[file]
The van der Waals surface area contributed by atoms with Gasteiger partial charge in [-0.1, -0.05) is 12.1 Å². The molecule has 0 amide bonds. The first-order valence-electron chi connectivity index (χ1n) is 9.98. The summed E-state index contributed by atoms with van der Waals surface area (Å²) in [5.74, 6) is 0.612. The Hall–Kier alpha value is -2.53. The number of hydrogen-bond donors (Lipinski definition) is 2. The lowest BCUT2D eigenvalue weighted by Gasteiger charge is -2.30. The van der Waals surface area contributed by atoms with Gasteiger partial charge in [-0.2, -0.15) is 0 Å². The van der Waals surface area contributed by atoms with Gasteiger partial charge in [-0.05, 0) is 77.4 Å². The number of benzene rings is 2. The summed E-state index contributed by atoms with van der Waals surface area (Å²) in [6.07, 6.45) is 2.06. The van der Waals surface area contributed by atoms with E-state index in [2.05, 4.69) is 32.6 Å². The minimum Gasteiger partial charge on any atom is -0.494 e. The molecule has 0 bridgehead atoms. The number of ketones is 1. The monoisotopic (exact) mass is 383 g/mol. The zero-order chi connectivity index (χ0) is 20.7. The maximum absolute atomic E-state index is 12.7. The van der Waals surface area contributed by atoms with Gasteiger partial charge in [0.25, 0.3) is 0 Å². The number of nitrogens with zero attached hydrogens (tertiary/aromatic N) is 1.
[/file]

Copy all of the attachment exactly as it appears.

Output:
The van der Waals surface area contributed by atoms with Gasteiger partial charge in [-0.1, -0.05) is 12.1 Å². The molecule has 0 amide bonds. The first-order valence-electron chi connectivity index (χ1n) is 9.98. The summed E-state index contributed by atoms with van der Waals surface area (Å²) in [5.74, 6) is 0.612. The Hall–Kier alpha value is -2.53. The number of hydrogen-bond donors (Lipinski definition) is 2. The lowest BCUT2D eigenvalue weighted by Gasteiger charge is -2.30. The van der Waals surface area contributed by atoms with Gasteiger partial charge in [-0.2, -0.15) is 0 Å². The van der Waals surface area contributed by atoms with Gasteiger partial charge in [-0.05, 0) is 77.4 Å². The number of benzene rings is 2. The summed E-state index contributed by atoms with van der Waals surface area (Å²) in [6.07, 6.45) is 2.06. The van der Waals surface area contributed by atoms with E-state index in [2.05, 4.69) is 32.6 Å². The minimum Gasteiger partial charge on any atom is -0.494 e. The molecule has 0 bridgehead atoms. The number of ketones is 1. The monoisotopic (exact) mass is 383 g/mol. The zero-order chi connectivity index (χ0) is 20.7. The maximum absolute atomic E-state index is 12.7. The van der Waals surface area contributed by atoms with Gasteiger partial charge in [0.25, 0.3) is 0 Å². The number of nitrogens with zero attached hydrogens (tertiary/aromatic N) is 1.